The underlying story was about the first woman shaman of the Yawanawa people. I refer to many of these works in HOW TO LIVE (after you die) because I trace the making of these works and my passion for them back to some of the history that I am focusing on in this performed memoir. It’s like lifting the veil on why these particular stories hold so much meaning for me, and why I focused on them above all else.

R: Why have you decided to focus on yourself this time?

LW: Most simply, it’s about timing. I started to notice more and more stories of people falling down rabbit holes of extreme views which led to them losing connection with loved ones and ending up in silos of narrowed beliefs that it’s hard to escape from.

I thought: "I know something about that". I am only ever concerned with creating work that can talk to us generally as part of a connected community and so suddenly my experience of many years ago felt contemporary and the sharing of it, both in terms of how I “fell in” and how I got myself out seemed to be the most relevant story I could share. So though I have never, ever been the primary subject of my own work previously, the same process that always helps me decide what work I should make determined that this time the work should be about this story, in which I happen to play a lead role.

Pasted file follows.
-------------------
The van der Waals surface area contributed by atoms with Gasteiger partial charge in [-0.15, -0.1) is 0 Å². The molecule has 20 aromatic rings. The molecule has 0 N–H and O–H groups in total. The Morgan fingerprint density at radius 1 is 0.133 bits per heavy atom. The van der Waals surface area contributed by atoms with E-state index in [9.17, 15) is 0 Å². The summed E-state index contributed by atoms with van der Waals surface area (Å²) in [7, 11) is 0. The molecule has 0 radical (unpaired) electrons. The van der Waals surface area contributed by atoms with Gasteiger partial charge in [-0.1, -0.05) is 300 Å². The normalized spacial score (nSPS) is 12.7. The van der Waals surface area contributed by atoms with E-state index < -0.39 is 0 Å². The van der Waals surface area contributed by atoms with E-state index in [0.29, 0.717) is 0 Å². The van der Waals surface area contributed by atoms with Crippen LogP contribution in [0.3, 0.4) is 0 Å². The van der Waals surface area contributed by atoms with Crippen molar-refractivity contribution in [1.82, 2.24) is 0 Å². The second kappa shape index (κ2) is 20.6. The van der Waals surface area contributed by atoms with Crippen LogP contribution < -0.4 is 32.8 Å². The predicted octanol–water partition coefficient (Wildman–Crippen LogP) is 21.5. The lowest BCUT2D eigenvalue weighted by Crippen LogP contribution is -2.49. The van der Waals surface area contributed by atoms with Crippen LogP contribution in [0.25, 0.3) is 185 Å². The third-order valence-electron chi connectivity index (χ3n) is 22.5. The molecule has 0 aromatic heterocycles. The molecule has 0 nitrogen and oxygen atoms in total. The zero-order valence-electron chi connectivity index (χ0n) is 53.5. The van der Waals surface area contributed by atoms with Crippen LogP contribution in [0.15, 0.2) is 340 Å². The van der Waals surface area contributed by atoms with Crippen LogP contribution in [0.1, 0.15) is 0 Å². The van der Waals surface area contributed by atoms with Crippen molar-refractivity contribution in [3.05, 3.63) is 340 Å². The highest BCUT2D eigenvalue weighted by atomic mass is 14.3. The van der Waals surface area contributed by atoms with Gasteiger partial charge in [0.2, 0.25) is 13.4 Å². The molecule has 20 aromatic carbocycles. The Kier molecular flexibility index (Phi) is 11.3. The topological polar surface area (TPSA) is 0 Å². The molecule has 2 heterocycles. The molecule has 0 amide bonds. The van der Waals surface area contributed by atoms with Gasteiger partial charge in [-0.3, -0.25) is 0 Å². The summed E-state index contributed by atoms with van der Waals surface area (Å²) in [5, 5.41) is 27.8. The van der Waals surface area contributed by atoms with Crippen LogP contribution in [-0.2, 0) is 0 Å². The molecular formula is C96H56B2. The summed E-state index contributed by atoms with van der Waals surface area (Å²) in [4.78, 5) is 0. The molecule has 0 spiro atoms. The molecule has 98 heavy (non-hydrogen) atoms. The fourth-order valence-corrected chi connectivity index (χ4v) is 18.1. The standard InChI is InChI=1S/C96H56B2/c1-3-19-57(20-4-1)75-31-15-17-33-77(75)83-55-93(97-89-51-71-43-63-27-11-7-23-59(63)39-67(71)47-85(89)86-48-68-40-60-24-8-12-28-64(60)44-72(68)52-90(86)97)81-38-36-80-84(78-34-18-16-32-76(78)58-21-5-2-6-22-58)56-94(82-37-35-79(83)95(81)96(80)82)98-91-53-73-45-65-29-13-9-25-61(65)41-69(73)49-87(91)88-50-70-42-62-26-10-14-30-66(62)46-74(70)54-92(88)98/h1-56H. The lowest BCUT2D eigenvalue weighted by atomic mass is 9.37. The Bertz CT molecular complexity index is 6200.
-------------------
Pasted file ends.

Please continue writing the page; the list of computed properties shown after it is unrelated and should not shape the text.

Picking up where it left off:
R: How has that transition felt? And how has it affected the work.

LW: I was in the US when I first began writing what has become HOW TO LIVE (after you die) and in some ways that was easier, to be away from everything familiar and have the ability to view everything at a distance. But the excavation of my past also necessitated getting back in touch with people I hadn’t spoken to in many, many years so it’s been a very intense period of research.

I have always chosen the form for the work based on the needs of the work so it’s not surprising I guess that I am trying something new, I have always experimented with form, but this is an extremely exposing work, and I am just now discovering what it feels like to stand on stage and engage with such elemental storytelling. It’s more intimate than anything I have ever done. That’s the challenge and the excitement of it.